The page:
Whether you are a runner, a swimmer, a cyclist or a permanent gym resident – chances are you are surrounded by the word ‘carbohydrate’ in every article you read online and on every food label. In the context of human nutrition, what exactly are carbohydrates and what role do they play in our physiology? Let’s find out.
Simply put, carbohydrates are the primary source of fuel for your body. Carbohydrates consumed from various food sources are broken up by the body into glucose, which in turn is converted to energy in the form of ATP.
In nutrition science, carbohydrates are classified into two categories – High-GI (High Glycemic Index) and Low GI (Low Glycemic Index). The glycemic index refers to the rise in blood sugar after the consumption of food. High GI carbs- found in foods like white bread, polished rice and potatoes- are broken down quickly in glucose and result in a quick rise in blood sugar. Low GI carbs- found in sources like whole grains, nuts and lentils- are broken down slowly by the body and result in a gradual rise in blood sugar levels.
High GI carbs give you instant energy while the energy released by Low GI carbs is more sustained. Typically, sports drinks only contain High GI carbohydrates like fructose which release instant energy, but this energy dissipates once the carbohydrates have been metabolized. This results in the phenomenon of ‘spiking and dropping’ or ‘sugar crash’, where energy levels suddenly dip and only rise when more of the drink is consumed.
To avoid spiking and dropping, read the nutrition label of your sports drink carefully before you choose one. Avoid sports drinks with a single high-GI carbohydrate source like Fructose. Instead, pick a sports drink that contains a blend of a high-GI carbohydrate like Maltodextrin and a low-GI carbohydrate like Isomaltulose. While Maltodextrin will effectively provide the first burst of energy crucial to the start of an endurance activity, Isomaltulose will maintain this upsurge with its slow, sustained energy release – thus preventing spiking and dropping of energy levels.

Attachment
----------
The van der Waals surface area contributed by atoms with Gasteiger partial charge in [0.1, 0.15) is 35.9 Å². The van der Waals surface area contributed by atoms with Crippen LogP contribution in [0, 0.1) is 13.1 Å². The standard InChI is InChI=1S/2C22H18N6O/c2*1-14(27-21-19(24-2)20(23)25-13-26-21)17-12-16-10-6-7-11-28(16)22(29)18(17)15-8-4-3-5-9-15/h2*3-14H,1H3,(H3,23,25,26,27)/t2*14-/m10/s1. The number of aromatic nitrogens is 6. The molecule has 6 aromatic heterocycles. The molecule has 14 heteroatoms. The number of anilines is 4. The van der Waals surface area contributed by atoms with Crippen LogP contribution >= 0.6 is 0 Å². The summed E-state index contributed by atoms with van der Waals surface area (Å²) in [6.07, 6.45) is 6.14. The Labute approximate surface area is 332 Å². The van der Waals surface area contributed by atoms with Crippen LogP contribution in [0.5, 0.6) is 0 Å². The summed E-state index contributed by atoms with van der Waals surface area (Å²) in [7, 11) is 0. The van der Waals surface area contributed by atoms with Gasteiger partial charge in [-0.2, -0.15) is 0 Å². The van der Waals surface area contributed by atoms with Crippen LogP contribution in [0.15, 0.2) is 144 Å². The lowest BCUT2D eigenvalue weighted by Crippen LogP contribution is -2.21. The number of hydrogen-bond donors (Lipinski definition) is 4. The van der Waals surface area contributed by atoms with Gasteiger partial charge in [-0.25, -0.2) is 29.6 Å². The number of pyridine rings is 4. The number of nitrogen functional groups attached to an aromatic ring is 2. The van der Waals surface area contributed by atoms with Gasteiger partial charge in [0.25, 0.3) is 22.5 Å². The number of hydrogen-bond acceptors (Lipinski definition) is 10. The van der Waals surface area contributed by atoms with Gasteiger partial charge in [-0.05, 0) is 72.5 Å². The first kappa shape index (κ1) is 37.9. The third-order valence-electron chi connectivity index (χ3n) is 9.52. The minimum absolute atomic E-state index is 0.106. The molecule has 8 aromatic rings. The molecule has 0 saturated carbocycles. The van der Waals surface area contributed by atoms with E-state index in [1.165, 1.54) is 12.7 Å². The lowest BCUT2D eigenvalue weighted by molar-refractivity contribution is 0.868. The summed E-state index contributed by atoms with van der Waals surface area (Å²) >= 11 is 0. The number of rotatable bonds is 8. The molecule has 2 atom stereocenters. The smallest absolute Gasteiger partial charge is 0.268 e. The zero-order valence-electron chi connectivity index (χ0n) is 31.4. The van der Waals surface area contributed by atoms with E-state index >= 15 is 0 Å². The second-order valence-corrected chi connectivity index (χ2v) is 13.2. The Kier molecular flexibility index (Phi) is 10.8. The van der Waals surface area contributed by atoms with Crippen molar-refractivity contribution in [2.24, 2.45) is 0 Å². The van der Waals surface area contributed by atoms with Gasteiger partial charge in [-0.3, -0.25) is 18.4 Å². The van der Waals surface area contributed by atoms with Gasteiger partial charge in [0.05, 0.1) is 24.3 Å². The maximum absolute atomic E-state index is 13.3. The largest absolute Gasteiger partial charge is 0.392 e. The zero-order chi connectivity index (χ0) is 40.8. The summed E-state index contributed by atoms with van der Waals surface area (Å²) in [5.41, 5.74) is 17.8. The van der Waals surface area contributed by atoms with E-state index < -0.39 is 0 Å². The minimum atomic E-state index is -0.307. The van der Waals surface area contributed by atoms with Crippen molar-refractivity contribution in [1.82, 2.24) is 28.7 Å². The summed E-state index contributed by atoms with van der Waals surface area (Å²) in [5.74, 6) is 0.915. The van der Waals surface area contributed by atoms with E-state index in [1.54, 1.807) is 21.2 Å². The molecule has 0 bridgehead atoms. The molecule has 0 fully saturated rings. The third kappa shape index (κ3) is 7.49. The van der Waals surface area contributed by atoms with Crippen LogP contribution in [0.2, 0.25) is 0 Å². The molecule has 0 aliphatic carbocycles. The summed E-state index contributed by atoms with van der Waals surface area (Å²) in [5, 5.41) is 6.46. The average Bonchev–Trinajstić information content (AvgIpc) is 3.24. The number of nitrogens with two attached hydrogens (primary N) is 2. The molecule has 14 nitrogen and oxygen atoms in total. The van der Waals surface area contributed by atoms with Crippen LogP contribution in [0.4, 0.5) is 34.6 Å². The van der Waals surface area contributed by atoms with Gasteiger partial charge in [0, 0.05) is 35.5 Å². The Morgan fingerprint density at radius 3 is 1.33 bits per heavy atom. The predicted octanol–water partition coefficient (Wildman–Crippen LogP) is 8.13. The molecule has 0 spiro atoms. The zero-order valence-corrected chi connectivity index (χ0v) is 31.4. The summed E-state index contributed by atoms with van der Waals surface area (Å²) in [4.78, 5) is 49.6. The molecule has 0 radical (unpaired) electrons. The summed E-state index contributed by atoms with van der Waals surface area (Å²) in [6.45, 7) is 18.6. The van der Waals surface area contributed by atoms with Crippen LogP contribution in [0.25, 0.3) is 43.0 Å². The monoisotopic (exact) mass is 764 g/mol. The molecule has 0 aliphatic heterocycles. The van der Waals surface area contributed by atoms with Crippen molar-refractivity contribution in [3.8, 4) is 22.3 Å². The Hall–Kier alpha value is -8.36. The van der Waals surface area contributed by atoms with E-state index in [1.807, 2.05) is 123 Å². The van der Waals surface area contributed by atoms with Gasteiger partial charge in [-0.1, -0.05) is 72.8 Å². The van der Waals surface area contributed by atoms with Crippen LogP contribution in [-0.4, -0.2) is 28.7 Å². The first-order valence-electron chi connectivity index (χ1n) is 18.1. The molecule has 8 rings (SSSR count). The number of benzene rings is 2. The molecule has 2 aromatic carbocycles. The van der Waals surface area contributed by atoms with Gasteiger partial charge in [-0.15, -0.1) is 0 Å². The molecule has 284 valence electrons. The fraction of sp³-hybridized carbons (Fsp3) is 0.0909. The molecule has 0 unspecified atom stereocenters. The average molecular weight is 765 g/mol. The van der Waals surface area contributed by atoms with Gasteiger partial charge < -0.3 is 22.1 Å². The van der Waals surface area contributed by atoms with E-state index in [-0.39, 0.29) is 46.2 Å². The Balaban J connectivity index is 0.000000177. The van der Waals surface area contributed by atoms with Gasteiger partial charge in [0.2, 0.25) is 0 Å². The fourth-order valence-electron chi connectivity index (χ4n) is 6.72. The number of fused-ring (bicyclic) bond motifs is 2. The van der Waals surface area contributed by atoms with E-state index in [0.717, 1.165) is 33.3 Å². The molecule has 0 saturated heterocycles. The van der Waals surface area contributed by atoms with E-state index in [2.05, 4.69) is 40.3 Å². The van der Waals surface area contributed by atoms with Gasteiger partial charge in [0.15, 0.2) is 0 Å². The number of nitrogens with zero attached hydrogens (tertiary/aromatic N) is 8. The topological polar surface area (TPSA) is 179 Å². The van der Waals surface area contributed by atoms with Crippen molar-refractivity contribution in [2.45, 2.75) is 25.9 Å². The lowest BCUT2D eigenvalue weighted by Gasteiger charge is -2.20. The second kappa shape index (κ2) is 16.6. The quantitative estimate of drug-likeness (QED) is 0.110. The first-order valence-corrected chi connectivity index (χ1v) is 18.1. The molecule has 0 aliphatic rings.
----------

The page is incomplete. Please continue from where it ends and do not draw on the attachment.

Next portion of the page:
It is a common misconception that you need to shy away from carbs to maintain your fitness. In you day-to-day to diet, about 60-70% of your calories should come from carbohydrates. Try and minimize consumption of refined carbohydrates like white bread. Instead, opt for nutrient-dense carbohydrate sources like whole grains, sweet potatoes, beans and fruits. While ‘bad’ carbs can make you feel bloated, ‘good carbs’ will give you all the energy you need to soar through the day.
Eat smart and happy carb-loading!